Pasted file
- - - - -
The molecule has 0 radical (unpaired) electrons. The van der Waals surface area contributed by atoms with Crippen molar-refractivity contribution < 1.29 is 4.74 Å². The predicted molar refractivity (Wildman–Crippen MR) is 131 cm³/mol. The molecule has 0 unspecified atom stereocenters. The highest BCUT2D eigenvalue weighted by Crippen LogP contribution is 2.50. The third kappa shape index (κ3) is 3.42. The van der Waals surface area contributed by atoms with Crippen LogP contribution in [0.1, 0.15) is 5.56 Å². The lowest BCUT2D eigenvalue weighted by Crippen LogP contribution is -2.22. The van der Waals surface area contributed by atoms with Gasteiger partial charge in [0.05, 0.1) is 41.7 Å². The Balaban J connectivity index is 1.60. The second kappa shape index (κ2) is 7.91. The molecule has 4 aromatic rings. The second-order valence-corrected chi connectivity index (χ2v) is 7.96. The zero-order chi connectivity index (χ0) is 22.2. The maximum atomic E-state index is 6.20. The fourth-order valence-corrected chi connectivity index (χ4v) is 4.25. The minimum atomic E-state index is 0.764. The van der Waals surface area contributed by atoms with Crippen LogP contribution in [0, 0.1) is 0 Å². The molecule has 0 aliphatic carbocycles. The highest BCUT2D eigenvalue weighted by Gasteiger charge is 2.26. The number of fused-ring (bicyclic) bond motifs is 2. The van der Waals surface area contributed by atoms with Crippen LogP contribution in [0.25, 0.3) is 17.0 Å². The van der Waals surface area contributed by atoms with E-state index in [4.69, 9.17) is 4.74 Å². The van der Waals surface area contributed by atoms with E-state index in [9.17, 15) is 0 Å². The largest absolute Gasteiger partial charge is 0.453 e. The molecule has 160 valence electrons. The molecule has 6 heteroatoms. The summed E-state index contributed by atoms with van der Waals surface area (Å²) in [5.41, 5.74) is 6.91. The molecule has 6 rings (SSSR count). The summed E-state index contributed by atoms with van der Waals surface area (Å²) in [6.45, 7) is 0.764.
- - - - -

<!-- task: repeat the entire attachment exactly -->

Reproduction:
The molecule has 0 radical (unpaired) electrons. The van der Waals surface area contributed by atoms with Crippen molar-refractivity contribution < 1.29 is 4.74 Å². The predicted molar refractivity (Wildman–Crippen MR) is 131 cm³/mol. The molecule has 0 unspecified atom stereocenters. The highest BCUT2D eigenvalue weighted by Crippen LogP contribution is 2.50. The third kappa shape index (κ3) is 3.42. The van der Waals surface area contributed by atoms with Crippen LogP contribution in [0.1, 0.15) is 5.56 Å². The lowest BCUT2D eigenvalue weighted by Crippen LogP contribution is -2.22. The van der Waals surface area contributed by atoms with Gasteiger partial charge in [0.05, 0.1) is 41.7 Å². The Balaban J connectivity index is 1.60. The second kappa shape index (κ2) is 7.91. The molecule has 4 aromatic rings. The second-order valence-corrected chi connectivity index (χ2v) is 7.96. The zero-order chi connectivity index (χ0) is 22.2. The maximum atomic E-state index is 6.20. The fourth-order valence-corrected chi connectivity index (χ4v) is 4.25. The minimum atomic E-state index is 0.764. The van der Waals surface area contributed by atoms with Crippen LogP contribution in [0, 0.1) is 0 Å². The molecule has 0 aliphatic carbocycles. The highest BCUT2D eigenvalue weighted by Gasteiger charge is 2.26. The number of fused-ring (bicyclic) bond motifs is 2. The van der Waals surface area contributed by atoms with Crippen LogP contribution in [0.25, 0.3) is 17.0 Å². The van der Waals surface area contributed by atoms with E-state index in [4.69, 9.17) is 4.74 Å². The van der Waals surface area contributed by atoms with E-state index in [9.17, 15) is 0 Å². The largest absolute Gasteiger partial charge is 0.453 e. The molecule has 160 valence electrons. The molecule has 6 heteroatoms. The summed E-state index contributed by atoms with van der Waals surface area (Å²) in [5.41, 5.74) is 6.91. The molecule has 6 rings (SSSR count). The summed E-state index contributed by atoms with van der Waals surface area (Å²) in [6.45, 7) is 0.764.